First a word to DC's many lawyers: Happy Law Day! Started in 1958, May 1st legally became Law Day in 1961. Many groups of lawyers come to DC around this time to lobby Congress for all sorts of things. Our lawyers will spend the day in court as part of the Lawyer of the Day program, through which we take on civil cases when the defendent can't afford an attorney.
May 1, 2009
We're happy to have eight full-time attorneys on staff covering three types of law: public benefits, family, and landlord/tenant.
~Speaking of the Lawyer of the Day program, City Desk's Jason Cherkis picked up on the good news we reported about civil legal services in DC. Earlier this week, the Judiciary Committee voted unanimously to maintain funding for a host of needed legal services. As City Desk reported, 98 percent of respondents in cases filed in the Domestic Violence Unit in D.C. Superior Court don't have representation. They go into court to defend their home themselves. Thanks to Jason for drawing attention to the importance of civil legal funding to low-income residents in DC.
~Leslie Bray was, at one time, a client at Bread for the City. Now she has a vibrant fashion column in the Examiner, donates to Bread for the City monthly, and is a passionate advocate for individual giving. You should read her column about her latest charity initiative.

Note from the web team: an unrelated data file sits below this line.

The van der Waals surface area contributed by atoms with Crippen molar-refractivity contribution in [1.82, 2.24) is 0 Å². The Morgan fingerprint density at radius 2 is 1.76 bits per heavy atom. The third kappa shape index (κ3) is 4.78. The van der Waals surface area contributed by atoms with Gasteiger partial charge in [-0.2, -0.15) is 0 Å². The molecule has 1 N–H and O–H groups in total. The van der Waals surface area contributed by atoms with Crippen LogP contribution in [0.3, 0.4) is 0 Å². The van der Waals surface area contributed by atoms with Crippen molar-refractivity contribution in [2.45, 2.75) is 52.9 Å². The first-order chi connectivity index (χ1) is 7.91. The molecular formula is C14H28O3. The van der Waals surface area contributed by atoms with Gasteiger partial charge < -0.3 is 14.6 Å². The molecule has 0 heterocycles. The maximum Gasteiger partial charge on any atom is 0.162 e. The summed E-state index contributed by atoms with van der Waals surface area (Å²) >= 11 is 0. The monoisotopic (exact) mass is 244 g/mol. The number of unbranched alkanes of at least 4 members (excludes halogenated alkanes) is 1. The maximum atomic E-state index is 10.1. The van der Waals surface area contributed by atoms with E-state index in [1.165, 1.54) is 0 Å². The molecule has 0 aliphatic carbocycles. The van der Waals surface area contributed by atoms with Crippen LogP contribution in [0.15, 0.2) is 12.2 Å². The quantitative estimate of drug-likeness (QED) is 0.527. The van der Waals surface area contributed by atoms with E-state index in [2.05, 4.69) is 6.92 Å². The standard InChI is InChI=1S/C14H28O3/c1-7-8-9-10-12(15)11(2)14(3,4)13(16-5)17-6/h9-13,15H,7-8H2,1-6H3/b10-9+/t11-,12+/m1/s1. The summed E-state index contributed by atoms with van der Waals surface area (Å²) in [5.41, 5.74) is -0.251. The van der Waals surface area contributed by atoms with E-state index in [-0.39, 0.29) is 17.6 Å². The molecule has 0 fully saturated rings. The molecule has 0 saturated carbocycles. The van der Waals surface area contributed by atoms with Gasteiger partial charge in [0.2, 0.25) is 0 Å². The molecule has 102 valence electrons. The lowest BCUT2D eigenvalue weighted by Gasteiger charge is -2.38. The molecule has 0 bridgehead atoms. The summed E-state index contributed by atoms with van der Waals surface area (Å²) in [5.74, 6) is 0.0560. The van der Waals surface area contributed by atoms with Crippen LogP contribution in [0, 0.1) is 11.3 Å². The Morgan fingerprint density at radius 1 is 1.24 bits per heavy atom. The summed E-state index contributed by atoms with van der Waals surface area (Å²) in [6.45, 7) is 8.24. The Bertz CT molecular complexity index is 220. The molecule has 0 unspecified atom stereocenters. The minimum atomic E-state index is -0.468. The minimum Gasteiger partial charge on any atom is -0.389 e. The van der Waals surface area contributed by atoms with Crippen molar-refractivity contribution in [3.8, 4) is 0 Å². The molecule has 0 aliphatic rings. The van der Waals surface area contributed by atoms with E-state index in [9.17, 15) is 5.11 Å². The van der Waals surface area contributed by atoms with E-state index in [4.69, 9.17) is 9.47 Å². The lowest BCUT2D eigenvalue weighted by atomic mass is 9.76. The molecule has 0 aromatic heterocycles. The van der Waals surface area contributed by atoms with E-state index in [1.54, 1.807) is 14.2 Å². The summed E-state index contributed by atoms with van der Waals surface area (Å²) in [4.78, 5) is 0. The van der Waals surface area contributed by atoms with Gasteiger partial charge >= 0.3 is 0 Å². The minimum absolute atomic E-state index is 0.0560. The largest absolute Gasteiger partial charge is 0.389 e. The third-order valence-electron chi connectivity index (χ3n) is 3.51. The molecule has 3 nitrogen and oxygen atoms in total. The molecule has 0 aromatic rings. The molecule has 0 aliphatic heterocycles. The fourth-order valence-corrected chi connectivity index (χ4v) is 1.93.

~Councilmember Graham has a really interesting interview on The Heights Life, talking about development, the need to preserve low-income housing, and how he loves to party at Wonderland.
~The CKP Blog, run by the non-profit Campus Kitchens, has a good discussion about trying to reduce waste. Considering they deliver meals, this is no small feat. Right now many Campus Kitchens are using styrofoam clamshells because they're cheap and efficient. But one of their Kitches has come up with another solution--tupperware! Liz Whitehurst tells us that the kinks are still being worked out, but this is a perfect example of how direct-service non-profits are responding to the national call to reduce waste. Good work, Campus Kitchens!
~DCFPI's blog says the Youth Employment Program needs to heighten accountability if it is going to truly help young people. With 21,000 participants and 23 million in funding, accountability structures must be a mind-numbing thought.
Posted by Matt Siemer at 10:41 AM